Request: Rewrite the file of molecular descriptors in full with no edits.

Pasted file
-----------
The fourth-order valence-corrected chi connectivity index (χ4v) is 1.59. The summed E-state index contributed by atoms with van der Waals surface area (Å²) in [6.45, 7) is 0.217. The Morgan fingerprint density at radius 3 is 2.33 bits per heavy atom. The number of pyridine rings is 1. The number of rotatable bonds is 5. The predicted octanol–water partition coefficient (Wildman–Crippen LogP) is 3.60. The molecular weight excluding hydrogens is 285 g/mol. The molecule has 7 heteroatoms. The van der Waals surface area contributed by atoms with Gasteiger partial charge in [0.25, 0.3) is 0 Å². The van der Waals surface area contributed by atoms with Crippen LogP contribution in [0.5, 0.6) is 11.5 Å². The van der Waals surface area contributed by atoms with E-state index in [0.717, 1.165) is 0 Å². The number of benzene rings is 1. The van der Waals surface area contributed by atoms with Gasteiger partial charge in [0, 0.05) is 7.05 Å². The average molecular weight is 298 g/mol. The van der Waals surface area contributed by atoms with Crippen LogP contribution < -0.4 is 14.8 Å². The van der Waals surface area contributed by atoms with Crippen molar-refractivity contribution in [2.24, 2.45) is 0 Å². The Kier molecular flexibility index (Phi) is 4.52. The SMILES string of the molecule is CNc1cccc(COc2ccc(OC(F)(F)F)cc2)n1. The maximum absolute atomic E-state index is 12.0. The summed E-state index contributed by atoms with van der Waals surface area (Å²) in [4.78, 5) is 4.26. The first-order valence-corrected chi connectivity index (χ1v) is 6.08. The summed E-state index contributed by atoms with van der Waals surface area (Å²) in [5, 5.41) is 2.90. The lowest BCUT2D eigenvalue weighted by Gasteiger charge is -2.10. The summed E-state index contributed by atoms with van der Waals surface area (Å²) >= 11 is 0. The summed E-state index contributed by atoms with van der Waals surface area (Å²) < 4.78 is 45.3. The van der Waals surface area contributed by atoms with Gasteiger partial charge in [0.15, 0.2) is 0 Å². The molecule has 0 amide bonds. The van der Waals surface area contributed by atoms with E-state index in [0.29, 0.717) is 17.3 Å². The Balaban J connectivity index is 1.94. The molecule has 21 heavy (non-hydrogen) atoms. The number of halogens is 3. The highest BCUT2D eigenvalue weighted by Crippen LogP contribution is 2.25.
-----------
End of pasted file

The fourth-order valence-corrected chi connectivity index (χ4v) is 1.59. The summed E-state index contributed by atoms with van der Waals surface area (Å²) in [6.45, 7) is 0.217. The Morgan fingerprint density at radius 3 is 2.33 bits per heavy atom. The number of pyridine rings is 1. The number of rotatable bonds is 5. The predicted octanol–water partition coefficient (Wildman–Crippen LogP) is 3.60. The molecular weight excluding hydrogens is 285 g/mol. The molecule has 7 heteroatoms. The van der Waals surface area contributed by atoms with Gasteiger partial charge in [0.25, 0.3) is 0 Å². The van der Waals surface area contributed by atoms with Crippen LogP contribution in [0.5, 0.6) is 11.5 Å². The van der Waals surface area contributed by atoms with E-state index in [0.717, 1.165) is 0 Å². The number of benzene rings is 1. The van der Waals surface area contributed by atoms with Gasteiger partial charge in [0, 0.05) is 7.05 Å². The average molecular weight is 298 g/mol. The van der Waals surface area contributed by atoms with Crippen LogP contribution < -0.4 is 14.8 Å². The van der Waals surface area contributed by atoms with Crippen molar-refractivity contribution in [2.24, 2.45) is 0 Å². The Kier molecular flexibility index (Phi) is 4.52. The SMILES string of the molecule is CNc1cccc(COc2ccc(OC(F)(F)F)cc2)n1. The maximum absolute atomic E-state index is 12.0. The summed E-state index contributed by atoms with van der Waals surface area (Å²) in [4.78, 5) is 4.26. The first-order valence-corrected chi connectivity index (χ1v) is 6.08. The summed E-state index contributed by atoms with van der Waals surface area (Å²) in [5, 5.41) is 2.90. The lowest BCUT2D eigenvalue weighted by Gasteiger charge is -2.10. The summed E-state index contributed by atoms with van der Waals surface area (Å²) >= 11 is 0. The summed E-state index contributed by atoms with van der Waals surface area (Å²) < 4.78 is 45.3. The van der Waals surface area contributed by atoms with Gasteiger partial charge in [0.15, 0.2) is 0 Å². The molecule has 0 amide bonds. The van der Waals surface area contributed by atoms with E-state index in [0.29, 0.717) is 17.3 Å². The Balaban J connectivity index is 1.94. The molecule has 21 heavy (non-hydrogen) atoms. The number of halogens is 3. The highest BCUT2D eigenvalue weighted by Crippen LogP contribution is 2.25.